References:
Cowie CC, Rust KF, Ford ES, Eberhardt MS, Byrd-Holt DD, Li C, Williams DE, Gregg EW, Bainbridge KE, Saydah SH, Geiss LS. Full accounting of diabetes and prediabetes in the U.S. population in 1988–1994 and 2005–2006. Diabetes Care 2009;32:287–294.

Cowie CC, Rust KF, Byrd-Holt DD, Gregg EW, Ford ES, Geiss LS, Bainbridge KE, Fradkin JE. Prevalence of diabetes and high risk for diabetes using A1C criteria in the U.S. population in 1988–2006. Diabetes Care 2010;33:562–568.

The Expert Committee on the Diagnosis and Classification of Diabetes Mellitus. Report of the Expert Committee on the Diagnosis and Classification of Diabetes Mellitus. Diabetes Care 2011;34(Suppl. 1):S66–S68. Available at http://care.diabetesjournals.org/content/34/Supplement_1/S62.full.pdf+html.

Herman WH, Cohen RM. Hemoglobin A1c: teaching a new dog old tricks. Ann Intern Med 2010;152(12):815−817.

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Diagnosed diabetes among people younger than 20 years of age, United States, 2010

Data sources:
2007–2009 National Health Interview Survey (NHIS), National Center for Health Statistics, Centers for Disease Control and Prevention. Available at http://www.cdc.gov/nchs/nhis.htm.

U.S. Census Bureau, resident population estimates for 10/1/2010.

Methods:
The percentage of people younger than 20 years with diagnosed diabetes was obtained from the 2007–2009 NHIS data. Information on diagnosed diabetes was obtained from a knowledgeable adult family member residing in the household for people younger than 18 years, and was self-reported for people 18–19 years of age. The estimate of diagnosed diabetes was applied to the 2010 U.S. resident population younger than 20 years to derive the number of people with diagnosed diabetes in this age group. Estimates of undiagnosed diabetes for people younger than 20 years are not available.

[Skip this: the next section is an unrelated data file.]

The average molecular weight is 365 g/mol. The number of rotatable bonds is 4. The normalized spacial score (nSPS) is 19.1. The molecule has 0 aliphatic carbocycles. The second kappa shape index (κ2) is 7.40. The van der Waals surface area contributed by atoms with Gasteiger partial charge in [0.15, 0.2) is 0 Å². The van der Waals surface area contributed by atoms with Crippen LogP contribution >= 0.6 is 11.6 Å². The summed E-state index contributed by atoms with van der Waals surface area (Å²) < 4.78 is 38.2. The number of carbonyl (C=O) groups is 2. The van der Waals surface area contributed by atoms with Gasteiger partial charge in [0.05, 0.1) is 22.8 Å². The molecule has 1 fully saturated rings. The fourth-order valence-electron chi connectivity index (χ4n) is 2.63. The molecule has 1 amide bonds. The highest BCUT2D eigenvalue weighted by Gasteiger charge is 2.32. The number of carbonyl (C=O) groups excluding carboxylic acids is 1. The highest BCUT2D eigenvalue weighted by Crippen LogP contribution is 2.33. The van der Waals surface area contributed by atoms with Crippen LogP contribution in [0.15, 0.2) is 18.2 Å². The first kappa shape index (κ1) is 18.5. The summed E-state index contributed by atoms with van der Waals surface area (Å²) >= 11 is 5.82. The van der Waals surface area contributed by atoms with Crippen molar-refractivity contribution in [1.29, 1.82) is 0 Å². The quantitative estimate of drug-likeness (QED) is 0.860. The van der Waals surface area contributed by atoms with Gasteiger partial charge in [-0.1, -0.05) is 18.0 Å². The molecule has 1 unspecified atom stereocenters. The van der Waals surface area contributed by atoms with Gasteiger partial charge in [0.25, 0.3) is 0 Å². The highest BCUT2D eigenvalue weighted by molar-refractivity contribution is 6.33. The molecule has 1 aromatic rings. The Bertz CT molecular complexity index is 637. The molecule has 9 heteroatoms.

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Racial and ethnic differences in diagnosed diabetes

Data sources:
2007–2009 National Health Interview Survey (NHIS), National Center for Health Statistics, Centers for Disease Control and Prevention. Available at http://www.cdc.gov/nchs/nhis.htm.

Indian Health Service (IHS), National Patient Information Reporting System (NPIRS).
 

Methods:
With the exception of diagnosed diabetes among American Indians and Alaska Natives (AIsANs), race/ethnicity-specific estimates of diagnosed diabetes were calculated using the 2007–2009 NHIS data. People aged 20 years or older who self-reported having been told by a doctor or health professional that they had diabetes were classified as having diagnosed diabetes. The percentages were age-adjusted — using age groups 20−39, 40−59, and ≥60 — by the direct method to the 2000 U.S. Census standard population. The estimate of diagnosed diabetes for the Native Hawaiian and other Pacific Islander population was not included because the NHIS estimate for this group is considered unreliable due to a small sample size.